Great blue herons can be found in many Seattle neighborhoods. The majestic birds fly with slow wing-beats and stand quietly along bodies of water where they feed mostly on fish — steelhead smolts are a favorite.
Recently, I was lucky enough to see a few graceful herons from Commodore Park, near the Ballard Locks, as I sketched the historic Salmon Bay Bridge —how did I miss its 100th anniversary in 2014?
In my drawings, one heron is just a speck of color under the drawbridge. Another appears perched on wooden pylons that were far away from where I stood, but I managed to capture its silhouette if I squinted my eyes.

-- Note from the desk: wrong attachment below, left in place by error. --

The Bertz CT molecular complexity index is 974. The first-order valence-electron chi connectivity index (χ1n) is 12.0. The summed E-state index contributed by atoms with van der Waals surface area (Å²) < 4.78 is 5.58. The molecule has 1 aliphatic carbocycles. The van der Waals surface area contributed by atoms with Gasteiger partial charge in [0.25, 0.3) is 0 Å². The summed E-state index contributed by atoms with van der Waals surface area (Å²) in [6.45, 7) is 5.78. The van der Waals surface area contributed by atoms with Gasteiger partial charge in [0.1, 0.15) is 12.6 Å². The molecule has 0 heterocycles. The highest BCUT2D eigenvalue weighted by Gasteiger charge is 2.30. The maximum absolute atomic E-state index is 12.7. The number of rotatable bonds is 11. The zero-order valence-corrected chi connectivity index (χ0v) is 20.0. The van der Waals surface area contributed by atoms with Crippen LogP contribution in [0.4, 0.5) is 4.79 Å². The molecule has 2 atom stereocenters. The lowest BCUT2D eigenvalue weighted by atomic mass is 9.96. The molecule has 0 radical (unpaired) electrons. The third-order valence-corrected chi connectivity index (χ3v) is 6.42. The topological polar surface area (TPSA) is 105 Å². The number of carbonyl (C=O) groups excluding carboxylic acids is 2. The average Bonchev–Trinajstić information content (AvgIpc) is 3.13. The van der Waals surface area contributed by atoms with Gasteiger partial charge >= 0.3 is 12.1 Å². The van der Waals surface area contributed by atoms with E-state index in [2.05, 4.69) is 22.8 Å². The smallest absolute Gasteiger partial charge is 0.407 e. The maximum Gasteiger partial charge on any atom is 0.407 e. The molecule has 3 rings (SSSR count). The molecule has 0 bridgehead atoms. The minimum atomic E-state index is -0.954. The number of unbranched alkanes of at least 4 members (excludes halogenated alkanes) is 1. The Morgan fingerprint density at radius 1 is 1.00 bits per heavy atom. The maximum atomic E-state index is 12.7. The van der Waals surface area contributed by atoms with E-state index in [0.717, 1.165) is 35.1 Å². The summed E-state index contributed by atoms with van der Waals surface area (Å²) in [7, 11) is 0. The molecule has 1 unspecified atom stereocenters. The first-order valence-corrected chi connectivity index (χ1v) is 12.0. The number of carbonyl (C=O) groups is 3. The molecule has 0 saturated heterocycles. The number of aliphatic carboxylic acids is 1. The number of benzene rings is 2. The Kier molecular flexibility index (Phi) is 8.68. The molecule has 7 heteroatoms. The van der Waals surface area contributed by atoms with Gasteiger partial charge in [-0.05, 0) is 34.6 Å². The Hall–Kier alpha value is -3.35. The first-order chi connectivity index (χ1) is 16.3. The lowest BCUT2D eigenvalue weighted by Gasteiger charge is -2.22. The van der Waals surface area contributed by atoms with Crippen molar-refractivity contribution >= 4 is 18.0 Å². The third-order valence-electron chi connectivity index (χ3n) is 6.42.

As nesting season begins in February, one should be especially careful not to disturb them. The Seattle Audubon Society, which estimates about 30 to 40 heron nests in the Seattle area, recommends to keep a distance of 1,000 feet where possible.
Seattle wouldn’t be the same without these longtime residents, so let’s do whatever we can to keep great blue herons from moving away.